Just the Jodi Arias Case

Just the Jodi Arias Case

Original Release Date: November 20, 2020

In episode three of the 2020 Case Studies Season, Just Science sat down with Heather Conner, Latent Print Unit Technical Leader in Mesa Police Department’s Forensic Services, about the investigation of a grisly murder in Arizona.

In June of 2008, Travis Alexander was found dead in the bathroom of his home. His killer, ex-girlfriend Jodi Arias, was found guilty of first-degree murder and sentenced to life in prison. Heather Conner and her team used a variety of forensic disciplines to piece together the crime scene and affirm the conviction. Listen along as she discusses her journey in forensics, the investigation of the murder of Travis Alexander, and the importance of a multidisciplinary approach to crime scene analysis in this episode of Just Science.

This episode of Just Science is funded by the National Institute of Justice’s Forensic Technology Center of Excellence [Award 2016-MU-BX-K110].

Listen to or download the episode here:

View or download the episode transcript here:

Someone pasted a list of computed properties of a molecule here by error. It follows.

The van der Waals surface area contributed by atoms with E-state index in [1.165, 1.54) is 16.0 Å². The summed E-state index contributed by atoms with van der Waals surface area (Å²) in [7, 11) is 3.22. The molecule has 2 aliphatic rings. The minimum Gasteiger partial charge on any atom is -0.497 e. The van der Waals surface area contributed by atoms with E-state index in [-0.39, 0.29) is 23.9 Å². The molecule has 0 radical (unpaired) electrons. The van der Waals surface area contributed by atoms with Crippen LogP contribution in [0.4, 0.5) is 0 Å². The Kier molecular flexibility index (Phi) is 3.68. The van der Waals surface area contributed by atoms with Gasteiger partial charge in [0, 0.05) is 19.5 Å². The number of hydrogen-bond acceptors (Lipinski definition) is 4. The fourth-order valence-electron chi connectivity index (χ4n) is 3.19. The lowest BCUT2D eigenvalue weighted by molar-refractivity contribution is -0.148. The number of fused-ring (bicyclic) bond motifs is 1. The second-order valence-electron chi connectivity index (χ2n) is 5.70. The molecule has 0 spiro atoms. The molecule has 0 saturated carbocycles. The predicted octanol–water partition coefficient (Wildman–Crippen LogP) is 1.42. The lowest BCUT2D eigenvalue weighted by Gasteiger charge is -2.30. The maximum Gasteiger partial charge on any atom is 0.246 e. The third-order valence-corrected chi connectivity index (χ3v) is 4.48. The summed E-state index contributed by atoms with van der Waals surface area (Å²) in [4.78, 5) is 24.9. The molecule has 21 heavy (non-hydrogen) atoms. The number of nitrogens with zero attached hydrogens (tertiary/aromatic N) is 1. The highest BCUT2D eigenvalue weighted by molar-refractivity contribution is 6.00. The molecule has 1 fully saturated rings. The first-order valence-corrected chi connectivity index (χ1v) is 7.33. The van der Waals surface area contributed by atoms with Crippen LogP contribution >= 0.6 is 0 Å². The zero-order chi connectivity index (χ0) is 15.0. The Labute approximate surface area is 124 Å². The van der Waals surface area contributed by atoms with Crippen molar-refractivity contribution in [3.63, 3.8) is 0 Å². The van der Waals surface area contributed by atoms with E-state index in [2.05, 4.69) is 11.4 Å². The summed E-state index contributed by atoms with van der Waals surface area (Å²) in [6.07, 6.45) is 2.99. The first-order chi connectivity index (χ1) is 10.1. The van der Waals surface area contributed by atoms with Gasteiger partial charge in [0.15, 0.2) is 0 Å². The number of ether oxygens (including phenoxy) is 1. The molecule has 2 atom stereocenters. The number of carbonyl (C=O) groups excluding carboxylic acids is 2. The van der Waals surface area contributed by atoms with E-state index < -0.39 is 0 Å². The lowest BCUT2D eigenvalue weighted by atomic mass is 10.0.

Guest Biography

Heather Conner is a Forensic Scientist Technical Leader with the Latent Print Unit of the Mesa Police Department Forensic Services. She is a certified latent print examiner and a certified crime scene investigator through the International Association for Identification (IAI).

Heather has been with the Mesa Police Department since 2004, previously holding the positions of Crime Scene Technician and Forensic Services Laboratory Technician prior to joining the Latent Print Unit in 2005. She is currently an International Association for Identification (IAI) member, a member of the IAI Latent Print Identification Science and Practice Subcommittee, and serves as the Secretary for the Arizona Identification Council, the state division of the IAI.

Heather received a Bachelor of Science in Biochemistry from Arizona State University, a Bachelor of Science in Anthropology and Journalism from the University of La Verne, and an Associate of Science in Forensic Technology from Grossmont College.

The opinions, findings, and conclusions or recommendations expressed in this podcast episode are those of the presenter(s) and do not necessarily reflect those of the U.S. Department of Justice.

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